Richard Delacy,
exclusive for completes its pictorial history of the 2016-17 season, in which we present the work of our finest photographers to illustrate the fortunes of one of the League’s teams over the eight months of the Championship. This final page is devoted to the champion, SKA Saint Petersburg.

Long before the start of the 2016-17 season, the Petersburg club made its intentions crystal clear. On the first day of June came the official confirmation of something the fans had known for a some time. SKA had invited Team Russia boss Oleg Znarok to become head coach of the Army Men, and his trusty assistant of many years, Harijs Vitolins, would also join the staff.


And there was to be more headline news from the northern capital during the preseason. On the 8th of July, SKA announced that superstar Pavel Datsyuk had signed a contract with the Saint Petersburg club. The 38-year-old Stanley Cup winner swiftly established himself as one of the leaders of the team, and the fans saw that the Magic Man’s box of tricks is far from empty.




SKA made a confident start to the season, but they were still far from invincible. The opening game of the campaign, for example, ended as a 1-2 defeat at the hands of Traktor. Oleg Znarok put the loss down to an overflow of tension and excitement, and indeed, his team justified his faith in the most impressive fashion. In the next game, the first on home ice, SKA defeated Salavat Yulaev 7-1 and Ilya Kovalchuk hit a hat-trick. For the first, and by no means the last time in 2016-17, hats and caps went flying in the Petersburg Ice Palace.



For most of September, SKA was under the wise guidance of Pyotr Vorobyov, one of Russia’s most experienced coaches, while Znarok and Vitolins were away at the World Cup with Team Russia. With

Vorobyov at the helm, the team maintained its winning momentum.



One of the most exciting matches in the early stages of the Championship was the match in Kazan, when Ak Bars raced to a 5-1 lead before the Petersburg Men launched a stunning fightback. Five seconds before the siren, Pavel Datsyuk stunned the stadium when he leveled the score at 5-5. The Kazan Men recovered admirably, however, and managed to seal a thrilling win in overtime.


In October and November, SKA embarked on an impressive winning streak: 15 successive victories, and all but two in regulation. There was a slight stumble around New Year, when the Army Men suffered four defeats in a row, but this caused little concern. And the past fleetingly competed with the present for attention when the club celebrated its 70th anniversary. As part of the festivities, the team wore a special camouflage uniform.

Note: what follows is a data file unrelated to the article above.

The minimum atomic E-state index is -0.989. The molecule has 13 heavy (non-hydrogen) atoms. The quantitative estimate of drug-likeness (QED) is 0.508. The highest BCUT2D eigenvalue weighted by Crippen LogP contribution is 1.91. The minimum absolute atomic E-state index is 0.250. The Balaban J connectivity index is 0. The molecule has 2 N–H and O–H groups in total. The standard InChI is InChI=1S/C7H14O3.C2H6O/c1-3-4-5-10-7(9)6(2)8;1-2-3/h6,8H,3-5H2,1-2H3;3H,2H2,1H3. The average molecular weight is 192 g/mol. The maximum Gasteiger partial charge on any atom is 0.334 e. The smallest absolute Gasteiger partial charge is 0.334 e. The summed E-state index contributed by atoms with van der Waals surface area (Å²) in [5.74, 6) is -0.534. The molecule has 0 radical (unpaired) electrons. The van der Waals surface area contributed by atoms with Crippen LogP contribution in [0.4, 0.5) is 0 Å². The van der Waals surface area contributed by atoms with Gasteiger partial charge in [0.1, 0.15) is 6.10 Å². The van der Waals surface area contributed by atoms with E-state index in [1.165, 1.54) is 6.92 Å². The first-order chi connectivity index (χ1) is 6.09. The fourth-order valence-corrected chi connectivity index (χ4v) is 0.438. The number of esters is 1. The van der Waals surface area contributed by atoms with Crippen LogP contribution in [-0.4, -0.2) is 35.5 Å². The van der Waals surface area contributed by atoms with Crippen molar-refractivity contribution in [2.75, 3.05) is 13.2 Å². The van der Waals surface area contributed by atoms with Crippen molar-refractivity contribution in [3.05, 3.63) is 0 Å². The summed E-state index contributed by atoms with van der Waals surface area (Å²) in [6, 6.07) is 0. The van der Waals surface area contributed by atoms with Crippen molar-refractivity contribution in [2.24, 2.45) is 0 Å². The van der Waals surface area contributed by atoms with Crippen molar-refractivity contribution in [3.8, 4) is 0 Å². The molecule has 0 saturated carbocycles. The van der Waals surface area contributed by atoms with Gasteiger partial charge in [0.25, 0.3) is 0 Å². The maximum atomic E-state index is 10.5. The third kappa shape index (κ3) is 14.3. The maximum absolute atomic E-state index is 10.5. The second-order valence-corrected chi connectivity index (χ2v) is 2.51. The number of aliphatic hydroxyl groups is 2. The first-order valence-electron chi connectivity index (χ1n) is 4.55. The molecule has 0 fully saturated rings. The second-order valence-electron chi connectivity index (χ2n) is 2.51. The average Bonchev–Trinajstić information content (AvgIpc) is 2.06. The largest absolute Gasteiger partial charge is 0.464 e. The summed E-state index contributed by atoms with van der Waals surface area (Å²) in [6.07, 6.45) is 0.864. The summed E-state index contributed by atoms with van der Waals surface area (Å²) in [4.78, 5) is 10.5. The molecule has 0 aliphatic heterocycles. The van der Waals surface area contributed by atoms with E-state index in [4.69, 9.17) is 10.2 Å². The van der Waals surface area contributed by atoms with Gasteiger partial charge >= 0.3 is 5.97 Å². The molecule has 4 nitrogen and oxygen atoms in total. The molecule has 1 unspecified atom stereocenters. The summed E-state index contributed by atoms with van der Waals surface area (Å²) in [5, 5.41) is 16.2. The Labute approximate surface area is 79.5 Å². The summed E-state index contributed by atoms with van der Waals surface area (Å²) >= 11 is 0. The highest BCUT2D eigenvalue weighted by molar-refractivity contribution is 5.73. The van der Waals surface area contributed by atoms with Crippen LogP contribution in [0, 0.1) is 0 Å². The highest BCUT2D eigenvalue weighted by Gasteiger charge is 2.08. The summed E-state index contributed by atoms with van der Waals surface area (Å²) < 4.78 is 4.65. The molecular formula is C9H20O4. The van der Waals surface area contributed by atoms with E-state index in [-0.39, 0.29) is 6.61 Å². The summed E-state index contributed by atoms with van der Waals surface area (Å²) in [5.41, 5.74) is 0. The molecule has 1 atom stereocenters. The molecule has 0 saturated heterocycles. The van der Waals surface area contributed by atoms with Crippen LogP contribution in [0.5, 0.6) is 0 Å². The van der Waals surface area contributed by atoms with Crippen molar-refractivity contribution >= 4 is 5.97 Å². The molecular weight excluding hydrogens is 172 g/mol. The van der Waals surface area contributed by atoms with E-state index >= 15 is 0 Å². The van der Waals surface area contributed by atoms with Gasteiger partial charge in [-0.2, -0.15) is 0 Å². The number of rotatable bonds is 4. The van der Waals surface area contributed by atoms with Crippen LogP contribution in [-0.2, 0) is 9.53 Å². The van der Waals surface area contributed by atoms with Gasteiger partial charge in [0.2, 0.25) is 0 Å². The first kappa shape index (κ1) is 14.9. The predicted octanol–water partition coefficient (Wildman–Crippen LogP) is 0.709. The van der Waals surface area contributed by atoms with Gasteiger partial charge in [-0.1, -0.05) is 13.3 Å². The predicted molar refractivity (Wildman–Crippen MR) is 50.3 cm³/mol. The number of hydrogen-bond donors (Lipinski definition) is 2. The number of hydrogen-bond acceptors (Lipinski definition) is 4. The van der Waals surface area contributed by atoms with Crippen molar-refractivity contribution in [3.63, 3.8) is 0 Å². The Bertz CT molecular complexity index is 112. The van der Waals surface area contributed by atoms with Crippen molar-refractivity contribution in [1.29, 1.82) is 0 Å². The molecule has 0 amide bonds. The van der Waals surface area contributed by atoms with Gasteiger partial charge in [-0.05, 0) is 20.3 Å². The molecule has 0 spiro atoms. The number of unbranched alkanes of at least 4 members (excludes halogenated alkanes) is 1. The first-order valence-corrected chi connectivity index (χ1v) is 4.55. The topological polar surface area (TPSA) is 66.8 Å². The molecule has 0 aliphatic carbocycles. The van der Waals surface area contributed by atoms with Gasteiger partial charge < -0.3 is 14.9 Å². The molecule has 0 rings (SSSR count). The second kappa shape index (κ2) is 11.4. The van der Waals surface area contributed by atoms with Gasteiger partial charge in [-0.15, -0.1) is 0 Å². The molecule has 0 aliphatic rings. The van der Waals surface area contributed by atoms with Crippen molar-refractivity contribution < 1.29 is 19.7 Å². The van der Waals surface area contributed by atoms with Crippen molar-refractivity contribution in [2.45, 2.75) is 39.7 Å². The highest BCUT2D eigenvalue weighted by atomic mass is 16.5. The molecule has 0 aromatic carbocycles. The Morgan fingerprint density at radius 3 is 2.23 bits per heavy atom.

SKA also recreated the old “Leningrad” jerseys, which the team wore in a few KHL Championship matches to mark the jubilee.


The regular championship finished with SKA occupying second place in the overall standings, and their Moscow rivals, CSKA, winning the Viktor Tikhonov Trophy by a whisker. However, the main mission lay ahead. The first obstacle in the quest for the Gagarin Cup was Vityaz, who offered stern resistance in Game 1. The second game coincided with Russia’s national holiday, Defender of the Fatherland Day, and the Army Men marked the military festival in style.



Having defeated Vityaz, the task for SKA in the next knockout round was to overcome Dynamo Moscow. Things looked ominous when the visitors pulled off a shock victory in Game 1 in Saint Petersburg, and SKA hearts were in their mouths in the second encounter when the Muscovites came close to taking a 2-0 series lead, but the Army Men snatched victory from the jaws of defeat and won four successive games to book their place in the Western Conference final.



Standing between Oleg Znarok’s team and the Gagarin Cup final was a formidable Lokomotiv side which had ruthlessly eliminated regular season champion CSKA. As expected, the Yaroslavl Men battled fiercely. Three matches in the series were won by a one-goal margin (including two settled only in overtime), but SKA met fire with fire and marched into the final.



SKA and Metallurg Magnitogorsk treated the fans to an unforgettable series. The challenger surged ahead, the reigning champion fought back to draw level, and in the crucial fifth game, in a nail-biting, tense spell, a Magnitogorsk victory seemed on the cards. But,there was to be no stopping the men from Petersburg, and on that day, the 16th of April, SKA won the game, the series, and the Gagarin Cup.





On the 28th of May, with their elegant city packed with tens of thousands of fans, the SKA Saint Petersburg team was slowly driven along Nevsky Prospekt in a glittering victory parade.



Richard Delacy,
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